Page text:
Financial expert: 2 million lost iPhone and iPad sales thanks to Samsung

Financial expert: 2 million lost iPhone and iPad sales thanks to SamsungA few days ago, I was saying that Apple was looking for a whopping $2.45 billion from Samsung in the ongoing stateside trial.

Now, Apple has wheeled out its team of financial experts in an attempt to convince the jury that South Korean Samsung is the Satan of the smartphone world.

CPA Terry Musika took the jury through some figures, including Samsung’s profits, “reasonable royalty fees”, and Apple’s potential lost profits.

Ultimately, Musika concluded that Apple had lost 2 million in sales, totalling $488.8 million, while Samsung’s $8.16 billion revenue yielded an estimated $2.241 billion proft.

Incidentally, Apple paid its team of financial experts somewhere in the region of $1.75 million to come up with those figures. Just saying.

Samsung’s Bill Price proceeded to rip Musika to shreds, forcing him to concede that there were many ways to tote up the various figures, and many potential pictures to be painted. Er, metaphorically speaking.

Price also pointed out that the iPhone 4 was incredibly elusive when it was first released, with Apple apparently struggling to meet demand – something Samsung can hardly be blamed for.

After a spot of moaning at the end of the day, Judge Lucy Koh allowed the international Galaxy S, Galaxy S II and Galaxy Ace to leave the courtroom. Cripes knows why they were there in the first place.

We’ll inevitably have more on this later in the week. Stay tuned!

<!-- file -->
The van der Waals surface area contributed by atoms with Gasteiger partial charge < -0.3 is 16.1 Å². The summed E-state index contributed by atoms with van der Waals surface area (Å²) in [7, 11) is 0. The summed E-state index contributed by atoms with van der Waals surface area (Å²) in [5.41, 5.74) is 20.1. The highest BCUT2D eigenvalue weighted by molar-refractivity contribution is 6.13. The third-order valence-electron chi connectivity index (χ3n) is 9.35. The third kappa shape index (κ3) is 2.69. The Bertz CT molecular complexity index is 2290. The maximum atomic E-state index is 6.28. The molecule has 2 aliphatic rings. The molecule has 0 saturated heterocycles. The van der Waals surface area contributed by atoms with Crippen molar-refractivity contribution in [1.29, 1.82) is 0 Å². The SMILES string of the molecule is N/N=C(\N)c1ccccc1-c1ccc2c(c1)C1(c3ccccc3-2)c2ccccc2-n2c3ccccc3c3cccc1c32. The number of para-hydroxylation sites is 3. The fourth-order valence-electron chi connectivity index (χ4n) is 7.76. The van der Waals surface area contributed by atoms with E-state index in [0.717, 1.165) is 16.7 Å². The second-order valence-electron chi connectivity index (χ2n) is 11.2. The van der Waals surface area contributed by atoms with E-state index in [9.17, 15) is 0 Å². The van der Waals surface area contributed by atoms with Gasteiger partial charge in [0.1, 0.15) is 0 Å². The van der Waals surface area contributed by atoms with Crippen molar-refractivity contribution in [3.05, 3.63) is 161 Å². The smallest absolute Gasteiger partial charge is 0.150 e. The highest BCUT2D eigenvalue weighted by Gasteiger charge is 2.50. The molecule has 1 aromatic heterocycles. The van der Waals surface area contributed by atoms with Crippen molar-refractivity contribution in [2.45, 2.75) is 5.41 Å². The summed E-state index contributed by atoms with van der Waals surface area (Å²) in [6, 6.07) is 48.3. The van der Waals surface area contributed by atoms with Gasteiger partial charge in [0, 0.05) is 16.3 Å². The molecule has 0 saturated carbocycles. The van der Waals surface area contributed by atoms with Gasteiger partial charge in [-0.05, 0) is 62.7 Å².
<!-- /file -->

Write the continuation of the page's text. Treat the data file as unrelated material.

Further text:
via: The Verge

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10 comments

matt101101 / MOD  Aug. 14, 2012 at 11:13

After a spot of moaning at the end of the day, Judge Lucy Koh allowed the international Galaxy S, Galaxy S II and Galaxy Ace to leave the courtroom. Cripes knows why they were there in the first place.
I don't have time to read what actually happened at the trial, it'll be too long. What did you mean by the part I've quoted? Those phones are off the hook?

lcurdie / MOD  Aug. 14, 2012 at 11:19

The international versions, yup.

JanSt / MOD  Aug. 14, 2012 at 11:39

Judge Lucy Koh allowed the international Galaxy S, Galaxy S II and Galaxy Ace to leave the courtroom. What does that mean?

JanSt / MOD  Aug. 14, 2012 at 11:40

Judge Lucy Koh allowed the international Galaxy S, Galaxy S II and Galaxy Ace to leave the courtroom. What does that mean?

Anyhoo...

barrybarryk  Aug. 14, 2012 at 11:51

Yeah they're irrelevant since the models Apple were talking about weren't on direct sale in the US

matt101101 / MOD  Aug. 14, 2012 at 11:55

The international versions, yup.
Good to hear (not the the international versions were ever officially on sale in the US, AFAIK). If anything, the US specific models are less like the iPhone as they have no central home button, instead having four capacitive, illuminating touch buttons along the bottom of the device.

The software is almost exactly the same (give or take some carrier specific apps) between the intl. versions of Samsung phones and the US carrier versions.